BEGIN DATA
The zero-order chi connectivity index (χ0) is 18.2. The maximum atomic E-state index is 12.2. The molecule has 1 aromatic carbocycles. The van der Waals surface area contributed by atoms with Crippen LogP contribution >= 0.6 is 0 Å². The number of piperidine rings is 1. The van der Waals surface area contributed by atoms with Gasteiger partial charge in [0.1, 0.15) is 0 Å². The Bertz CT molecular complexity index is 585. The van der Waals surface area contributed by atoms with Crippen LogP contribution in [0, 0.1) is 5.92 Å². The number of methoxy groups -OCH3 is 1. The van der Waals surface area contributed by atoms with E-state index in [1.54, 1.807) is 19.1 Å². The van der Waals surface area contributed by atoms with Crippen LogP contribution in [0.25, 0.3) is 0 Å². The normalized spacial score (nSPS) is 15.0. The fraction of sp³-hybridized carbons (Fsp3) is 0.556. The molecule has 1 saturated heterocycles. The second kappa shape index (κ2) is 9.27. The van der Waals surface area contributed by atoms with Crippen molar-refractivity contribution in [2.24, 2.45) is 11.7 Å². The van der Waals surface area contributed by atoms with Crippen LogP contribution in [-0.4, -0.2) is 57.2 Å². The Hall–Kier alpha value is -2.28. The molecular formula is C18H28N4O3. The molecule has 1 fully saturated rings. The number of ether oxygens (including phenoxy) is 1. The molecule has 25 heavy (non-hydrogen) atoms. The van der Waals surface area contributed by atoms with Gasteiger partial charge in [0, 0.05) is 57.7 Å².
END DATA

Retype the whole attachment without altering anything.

The zero-order chi connectivity index (χ0) is 18.2. The maximum atomic E-state index is 12.2. The molecule has 1 aromatic carbocycles. The van der Waals surface area contributed by atoms with Crippen LogP contribution >= 0.6 is 0 Å². The number of piperidine rings is 1. The van der Waals surface area contributed by atoms with Gasteiger partial charge in [0.1, 0.15) is 0 Å². The Bertz CT molecular complexity index is 585. The van der Waals surface area contributed by atoms with Crippen LogP contribution in [0, 0.1) is 5.92 Å². The number of methoxy groups -OCH3 is 1. The van der Waals surface area contributed by atoms with E-state index in [1.54, 1.807) is 19.1 Å². The van der Waals surface area contributed by atoms with Crippen LogP contribution in [0.25, 0.3) is 0 Å². The normalized spacial score (nSPS) is 15.0. The fraction of sp³-hybridized carbons (Fsp3) is 0.556. The molecule has 1 saturated heterocycles. The second kappa shape index (κ2) is 9.27. The van der Waals surface area contributed by atoms with Crippen molar-refractivity contribution in [2.24, 2.45) is 11.7 Å². The van der Waals surface area contributed by atoms with Crippen LogP contribution in [-0.4, -0.2) is 57.2 Å². The Hall–Kier alpha value is -2.28. The molecular formula is C18H28N4O3. The molecule has 1 fully saturated rings. The number of ether oxygens (including phenoxy) is 1. The molecule has 25 heavy (non-hydrogen) atoms. The van der Waals surface area contributed by atoms with Gasteiger partial charge in [0, 0.05) is 57.7 Å².